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Major funding for Harvard problem gambling research

Harvard University research endowments of $34.9 billion make it the world's richest school, claims an interesting article by Oliver Staley in Bloombergs business news this week, which reveals that since 1996 up to $9.1 million of this financial support has come from the gambling industry in its fight against problem gambling.

Howard Shaffer and the [gambling research] institute he heads at Harvard has used the money to fund important research into addictive behaviour, but critics have claimed that industry backing clouds the legitimacy of his research.

Shaffer's work shows that fewer than 2 percent of US citizens are pathological gamblers, and critics allege that he wins corporate support because his research shows that gambling addiction is rooted in brain chemistry and not casino practices.

"The casinos love the biological research because it points to the gambler as the source of the problem, rather than pointing to things like casino policy," Henry Lesieur, a psychologist who treats addicts at Rhode Island Hospital in Providence claims.

Shaffer counters the claims by asserting that his funding sources were fully disclosed, his findings were published in peer-reviewed journals and casino companies had not interfered with his research.

A 1999 Shaffer study funded by an industry-backed organisation found that casino employees had a higher rate of pathological gambling addictions, as well as higher rates of smoking, alcohol and depression, than the general adult population - evidence that his work was unbiased, he said.

"Good science is good science,'' Shaffer, an associate professor of psychology in Harvard's Department of Psychiatry and the director of the Division on Addictions, a program of Harvard Medical School and the Cambridge Health Alliance, based in Medford, Massachusetts, said. "It is possible to do very good research independent of the funding. It is also possible to be swayed by funding. My job is to have integrity and I think we have it.''

Three Harvard Medical School psychiatrists were accused on June 4 this year of ethical violations by Senator Charles Grassley, an Iowa Republican, for failing to disclose they received $3.2 million from drugmakers for consulting and speaking. The allegations are being investigated.

Close ties like this with industry can lead to a bias called "the funding effect'', said Merrill Goozner, director of the Integrity in Science Project of the Center for Science in the Public Interest, a Washington-based advocacy group. There also is pressure on professors to garner corporate sponsors because universities evaluate academics by how much outside research money they bring in, Goozner said.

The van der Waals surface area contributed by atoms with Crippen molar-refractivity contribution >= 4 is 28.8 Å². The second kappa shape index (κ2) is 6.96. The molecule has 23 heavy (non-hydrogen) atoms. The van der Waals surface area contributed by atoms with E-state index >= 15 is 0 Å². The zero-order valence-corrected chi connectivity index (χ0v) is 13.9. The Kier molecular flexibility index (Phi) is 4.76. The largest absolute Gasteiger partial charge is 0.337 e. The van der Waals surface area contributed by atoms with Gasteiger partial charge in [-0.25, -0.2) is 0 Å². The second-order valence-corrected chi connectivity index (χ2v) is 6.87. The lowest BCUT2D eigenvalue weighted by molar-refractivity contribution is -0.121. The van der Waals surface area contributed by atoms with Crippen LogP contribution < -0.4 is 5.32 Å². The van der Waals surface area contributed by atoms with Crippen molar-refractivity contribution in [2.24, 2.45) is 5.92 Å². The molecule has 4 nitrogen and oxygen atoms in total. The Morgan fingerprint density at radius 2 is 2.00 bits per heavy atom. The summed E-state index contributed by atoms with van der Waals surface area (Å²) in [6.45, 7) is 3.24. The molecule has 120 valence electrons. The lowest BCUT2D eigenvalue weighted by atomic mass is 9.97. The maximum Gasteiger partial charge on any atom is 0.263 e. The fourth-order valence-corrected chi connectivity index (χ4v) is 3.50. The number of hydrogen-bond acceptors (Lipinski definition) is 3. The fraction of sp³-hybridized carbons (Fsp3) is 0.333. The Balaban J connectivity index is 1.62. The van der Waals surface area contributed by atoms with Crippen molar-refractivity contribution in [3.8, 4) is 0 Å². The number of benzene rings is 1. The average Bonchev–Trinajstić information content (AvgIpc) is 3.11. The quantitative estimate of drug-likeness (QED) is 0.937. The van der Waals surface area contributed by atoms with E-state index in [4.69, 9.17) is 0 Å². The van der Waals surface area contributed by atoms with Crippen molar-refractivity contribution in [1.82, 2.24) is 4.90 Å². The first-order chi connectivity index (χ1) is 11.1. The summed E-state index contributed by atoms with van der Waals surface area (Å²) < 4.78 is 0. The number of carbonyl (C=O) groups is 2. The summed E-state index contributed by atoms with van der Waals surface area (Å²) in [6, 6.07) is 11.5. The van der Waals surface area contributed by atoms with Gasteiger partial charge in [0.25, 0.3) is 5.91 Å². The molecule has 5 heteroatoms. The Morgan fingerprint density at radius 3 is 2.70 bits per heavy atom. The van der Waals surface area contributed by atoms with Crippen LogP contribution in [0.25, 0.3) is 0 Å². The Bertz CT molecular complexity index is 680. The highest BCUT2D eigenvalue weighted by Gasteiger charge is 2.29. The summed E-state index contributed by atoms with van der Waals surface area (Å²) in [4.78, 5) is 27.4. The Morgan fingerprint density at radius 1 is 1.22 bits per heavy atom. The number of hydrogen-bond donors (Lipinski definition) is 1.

Shaffer's research complies with Harvard's strict guidelines for receiving funding from industry, David Cameron, a spokesman for Harvard Medical School, said.

Shaffer's most important role has been in facilitating research into gambling and physical addictions, and synthesising the results, said Linda Cottler, a professor of epidemiology in psychiatry at Washington University School of Medicine in St. Louis.

"Howard is the guru of pathological gambling research,'' Cottler said. "He has brought the field together.''

In 2004 Shaffer developed the "syndrome model,'' showing that addictions to chemical substances such as alcohol, and to behaviours, including excessive gambling, are a result of similar biological, psychological and environmental causes.

"Exposure does not necessarily provide a direct path to addiction or even gambling related problems,'' he wrote with co - author Debi LaPlante in the October, 2007 issue of the American Journal of Orthopsychiatry.

Shaffer's Institute for Research on Pathological Gambling and Related Disorders at Harvard was created in 2000 with funding from the Washington-based National Center for Responsible Gaming, which in turn, was created in 1996 by the American Gaming Association. The center has received commitments for more than $22 million from casino companies and slot-machine makers, led by Las Vegas-based Boyd Gaming Corp. and Harrah's, the world's largest casino company. Last year the NCRG gave Shaffer its National Scientific Achievement Award.

US states with [land] casinos have doubled to 20 since 1996 and revenue climbed from $17.8 billion to $37.5 billion last year, according to the American Gaming Association.

Source: InfoPowa News

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